Todd Shupe is a Men’s Ministry Specialist through the General Commission of United Methodist Men and is in training to be a Certified Lay Minister through the Louisiana Conference of the United Methodist Church. He currently serves as the President of the Baton Rouge District of United Methodist Men and is a Board Member for Gulf South Men and serves on the Action Team for The Kingdom Group. He is a volunteer for the Walk to Emmaus, Grace Camp, and Iron Sharpens Iron. Todd resides in Baton Rouge, Louisiana.

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Use Conflict To Build Respect

Use Conflict To Build Respect

“A good reputation and respect are worth much more than silver and gold” (Proverbs 22:1 CEV).

  

We all have a desire to be respected by others.  There are two schools of thought on respect.  Some say that in any relationship, including parent-child or employer-employee, you have to give respect to get respect.  These people feel that are entitled to withhold respect from their parents or boss until the other person first shows them a sufficient amount of respect.  This group will point to Romans 13:7. “Pay to all what is owed to them: taxes to whom taxes are owed, revenue to whom revenue is owed, respect to whom respect is owed, honor to whom honor is owed.”  This verse is not teaching us to withhold respect to others but rather is commanding us to give respect to those that are in governmental authority.  The reason is found in Romans 13:1.  “Let everyone be subject to the governing authorities, for there is no authority except that which God has established. The authorities that exist have been established by God.”

Others say that respect is absolutely required in certain situations.  For example, as a father you love your child.  They hopefully will love you also, but they certainly must respect you.  I have had some young people tell me that they cannot respect their father because he is not a respectable person.  My thought is that children do not have to love their father, although that would be ideal, but they must always respect both parents not because of their poor behavior but because they are your parents.  Period.   You probably have encountered some authority people in your life (e.g., political leaders, law enforcement, boss) that you do not like but you hopefully realized that you must respect their authority.

Malachi 1:6 reads, “A son honors his father, and a servant his master.”  There are numerous Bible verses that command a child to honor their father and mother and there is a promise of a long life for doing so (Exodus 20:12, Deuteronomy 5:16).  The command to honor the parents is never predicated on if the parents are good, fun, honorable, respectable, etc., but rather is because the parents are the parents.  I think we should show respect to our elders, parents, those in authority, and bosses regardless of if we feel they “deserve” our respect.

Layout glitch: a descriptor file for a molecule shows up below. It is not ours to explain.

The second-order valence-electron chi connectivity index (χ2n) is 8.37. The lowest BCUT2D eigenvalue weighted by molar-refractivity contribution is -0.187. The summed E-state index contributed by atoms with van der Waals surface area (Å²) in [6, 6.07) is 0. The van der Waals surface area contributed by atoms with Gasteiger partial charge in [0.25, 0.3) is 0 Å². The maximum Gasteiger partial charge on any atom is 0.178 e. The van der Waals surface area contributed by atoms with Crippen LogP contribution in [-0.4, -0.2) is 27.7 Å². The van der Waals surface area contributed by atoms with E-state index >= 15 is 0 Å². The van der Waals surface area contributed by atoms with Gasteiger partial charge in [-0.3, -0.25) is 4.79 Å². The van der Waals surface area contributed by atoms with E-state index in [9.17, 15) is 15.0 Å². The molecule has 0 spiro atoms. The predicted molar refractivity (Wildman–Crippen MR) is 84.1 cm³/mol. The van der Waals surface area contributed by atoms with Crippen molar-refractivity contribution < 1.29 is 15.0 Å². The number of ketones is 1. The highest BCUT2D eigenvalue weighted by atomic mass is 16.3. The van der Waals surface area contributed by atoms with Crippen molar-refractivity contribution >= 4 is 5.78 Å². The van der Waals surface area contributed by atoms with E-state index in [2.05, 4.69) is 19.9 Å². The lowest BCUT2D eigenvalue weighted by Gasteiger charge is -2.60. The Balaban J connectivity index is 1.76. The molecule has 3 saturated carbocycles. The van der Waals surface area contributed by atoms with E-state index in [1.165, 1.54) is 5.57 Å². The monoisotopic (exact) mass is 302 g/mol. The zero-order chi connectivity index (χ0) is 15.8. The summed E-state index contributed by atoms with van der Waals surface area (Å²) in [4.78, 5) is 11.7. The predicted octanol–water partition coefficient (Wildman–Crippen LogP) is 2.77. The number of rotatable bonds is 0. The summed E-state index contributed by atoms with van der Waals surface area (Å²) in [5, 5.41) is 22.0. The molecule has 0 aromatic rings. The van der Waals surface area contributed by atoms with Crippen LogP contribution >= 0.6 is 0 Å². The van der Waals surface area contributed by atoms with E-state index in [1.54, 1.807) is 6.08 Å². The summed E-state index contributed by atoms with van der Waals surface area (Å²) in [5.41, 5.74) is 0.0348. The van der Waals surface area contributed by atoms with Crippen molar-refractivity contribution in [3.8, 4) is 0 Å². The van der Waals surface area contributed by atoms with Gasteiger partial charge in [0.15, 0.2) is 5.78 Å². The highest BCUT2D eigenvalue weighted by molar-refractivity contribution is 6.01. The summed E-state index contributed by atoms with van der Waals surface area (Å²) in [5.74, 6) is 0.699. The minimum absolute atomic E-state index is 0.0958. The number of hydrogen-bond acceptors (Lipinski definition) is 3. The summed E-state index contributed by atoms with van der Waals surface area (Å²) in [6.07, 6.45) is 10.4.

We all seek respect and desire a good reputation.  Proverbs 22:1 says, “A good reputation and respect are worth much more than silver and gold.”  Sadly, you will likely encounter people that are envious of your good reputation and will act out of jealousy to try to harm your reputation.  Those that know your true character will realize that this attack says little about your character but rather speaks volumes about the character of the other person.

In most secular relationships, respect must be earned.  Any type of conflict presents an opportunity for us to gain or lose respect.  People tend to “tune in” when they realize that you are in some sort of conflict.  They will watch you carefully to see how you handle the conflict, and then you will gain or lose respect in their eyes.

The book of Nehemiah is a great example of someone who earned the respect of others by the way he handled conflict. Nehemiah was governor of Persian Judea under Artaxerxes.  He responded to God’s call and left this position to lead the effort to rebuild Jerusalem’s walls in an astonishing 52-day period.  He had to address a difficult situation in which wealthy Jews were profiteering off the plight of their working countrymen.  Nehemiah addressed the profiteering issue in such a way to build respect.  Below are a few key actions that he took that are beneficial for us today.

Nehemiah paused to think before he spoke

He listened to the complaints and charges the Israelites had against those who exploited them during a famine. Before he responded, he “pondered them in [his] mind” (Nehemiah 5:7).  He thought before he spoke.  How many times today do we all do the opposite?  We all need to be

“quick to listen, slow to speak and slow to become angry, because human anger does not produce the righteousness that God desires” (James 1:19-20).

Nehemiah privately resolved the conflict

When Nehemiah realized the injustice that was happening, he did not start a slander campaign or publicly attack the offenders or start a whisper campaign to “plant seeds of doubt”.  He first tried to build a bridge with the offenders who were taking advantage of the poor to increase their own net worth.  He “called together a large meeting to deal with them” (Nehemiah 5:7).  He addressed them face to face.  That builds respect.